Small fibre neuropathy weirdness?


Senior Member
U.S., Earth
The orthostatic intolerance is caused by dysautonomia, which can include autonomic neuropathy, where the autonomic nerves that control the veins in the legs fail to constrict properly upon standing, leading to blood pooling in the legs. So, in this sense, autonomic neuropathy contributes to orthostatic intolerance.

But, because of the orthostatic intolerance and the blood pooling, there is not enough oxygen to support the small-fiber nerves in the feet and ankles, leading to the death of the small-fiber nerves. So, in this sense, orthostatic intolerance contributes to small-fiber neuropathy.
Related thread:
Insights from Invasive Cardiopulmonary Exercise Testing of Patients with ME/CFS (Joseph et al., 2021)


Senior Member
I'm very interested!, since we seem to respond to the same treatments: caffeine, corticosteroids, modafinil etc..
@S-VV ,
actually I already know I have SFN, I am investigating the cause. A nice neurologist gave me the opportunity to test for genetic SFN, but I am convinced that I have an auto-immune/inflammatory process at play.
I have both immunodeficiency and past auto-immunity.
If these research antibodies are positive, docs may listen to me (or not) :)


Senior Member
@pattismith I just posted this somewhere else, so I'm copy/pasting here for you. You may be interested.

I wanted to share what I’ve found/learned regarding the Complement system (part of the immune system), and treatment/peptides for Complement dysfunction I’ve found.​
Most people do not know about the Complement system. But there’s a good chance that many here have symptoms due to either dysregulation, impairment, or inadvertent activation of complement components.​

  • Deficiencies of complement components are associated with increased susceptibility to infections
  • Complement system dysfunction creates an imbalance of both host defense and inflammatory response leading to autoimmunity
  • Uncontrolled complement activation can lead to inflammatory issues, autoimmune disorders, alterations of blood flow, and tissue destruction
The complement system is pretty complicated. There’s def a learning curve to being able to wrap your head around the general idea. And instead of going over all complement formation details, I’ll just say this – there are many components, proteins, and regulators involved in the complement system. One is C5, and therapeutic targeting on C5 I believe can benefit a lot of people here, especially w/ autoimmune issues, fatigue, and pain.​
Complement component 5 (C5) is involved towards the end of the “cascade”. When C5 is cleaved, it creates C5a and C5b. From here, it can end up forming what’s called the Membrane Attack Complex (MAC) or Terminal Complement Complex (TCC), which is made up of C5b-9.​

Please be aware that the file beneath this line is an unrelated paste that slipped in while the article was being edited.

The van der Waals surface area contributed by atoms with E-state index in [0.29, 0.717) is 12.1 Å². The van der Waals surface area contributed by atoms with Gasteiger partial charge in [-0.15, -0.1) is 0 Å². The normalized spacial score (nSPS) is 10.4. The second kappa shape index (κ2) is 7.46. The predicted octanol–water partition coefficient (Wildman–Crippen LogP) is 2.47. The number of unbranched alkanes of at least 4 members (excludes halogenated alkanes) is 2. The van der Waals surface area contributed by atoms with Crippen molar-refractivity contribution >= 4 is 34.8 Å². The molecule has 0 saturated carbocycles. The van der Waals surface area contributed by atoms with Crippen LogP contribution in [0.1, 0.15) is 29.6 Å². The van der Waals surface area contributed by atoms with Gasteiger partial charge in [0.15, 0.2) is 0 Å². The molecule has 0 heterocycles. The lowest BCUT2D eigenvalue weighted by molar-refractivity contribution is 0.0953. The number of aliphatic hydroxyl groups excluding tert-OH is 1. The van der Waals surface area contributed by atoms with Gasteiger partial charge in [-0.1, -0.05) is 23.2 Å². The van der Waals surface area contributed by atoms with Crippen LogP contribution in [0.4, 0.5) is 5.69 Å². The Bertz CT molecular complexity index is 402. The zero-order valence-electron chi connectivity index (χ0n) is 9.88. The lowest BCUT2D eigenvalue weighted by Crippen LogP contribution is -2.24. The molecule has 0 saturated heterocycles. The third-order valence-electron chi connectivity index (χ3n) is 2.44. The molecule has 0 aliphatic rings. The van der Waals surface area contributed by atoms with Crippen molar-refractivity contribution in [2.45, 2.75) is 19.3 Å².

Inadvertent MAC (C5b-9) formation can result in autoimmune destruction, and is seen in numerous autoimmune diseases. I myself only started looking into this after learning about my Small Fiber Neuropathy with TS-HDS IgM antibodies, and how it’s associated w/ C5b-9 deposits in the capillaries at the sites of nerve damage. Then I learned that C5b-9 is found in skin biopsies of patients w/ Guttate Psoriasis, another thing I have. So, I started looking more into it and looking for inhibitors, and treatment for something like this.​
Usually, you want to inhibit C5, because if you inhibit one of the earlier components, you might risk dysfunction throughout the rest of the cascade.​
At first I just found the super-expensive Eculizumab, which is IVIG. But recently found multiple other C5 inhibitors that are subcutaneous. Here’s all the c5 inhibitors I’ve found.​

  • Eculizumab (Soliris)
  • Ravulizumab (Ultomiris, ALXN1210)
  • Zilucoplan (RA101495) – Subcutaneous - 0.3 mg/kg zilucoplan daily
  • Tesidolumab (LFG316)
  • Pozelimab (REGN3918) – Subcutaneous – 800 mg weekly
  • Crovalimab (SKY59) – Subcutaneous (680 mg; 4 mL), administered once every 4 weeks, complete and sustained terminal complement pathway inhibition; improvements in fatigue, physical functioning, and global health status/QoL; sustained and effective suppression of complement activation
Here are some of the conditions I’ve found that a C5 inhibitor can help treat (I’m sure there’s more, this is just what I’ve found thus far).​

  • Small Fiber Neuropathy
  • Paroxysmal nocturnal hemoglobinuria (PNH)
  • Atypical haemolytic uraemic syndrome (aHUS)
  • Myasthenia gravis
  • Neuromyelitis optica spectrum disorder (NMOSD)
  • Guillain–Barré syndrome (GBS) variants, particularly acute motor axonal neuropathy, acute motor and sensory axonal neuropathy and Miller–Fisher syndrome
  • Lambert–Eaton myasthenic syndrome (LEMS)
  • Dermatomyositis
  • Diabetic Neuropathy
  • Idiopathic membranous nephropathy (IMN)
  • Thrombotic microangiopathy
  • Necrotizing autoimmune myositis (NAM)
  • COVID-19 and COVID-19 ARDS
  • Psoriasis
National Jewish Health Advanced Diagnostic Laboratories is a good place to test for complement activation.

These are all good things to test for:
  • Factor H – Levels, function
  • Factor I – Levels, function
  • Bb - Levels
  • C4a – Levels
  • C4d – Levels
  • C5a – Levels (prob the link between complement activation and pain)
  • SC5b-9 – Levels
  • C1-INH – Levels, function
  • C3 – Function
  • C3a – Levels
  • C3b - Levels
  • iC3b - Levels
  • Properdin – Levels
  • Vitronectin/S-protein – Levels, function
  • MBL – Levels
  • CR1 - Levels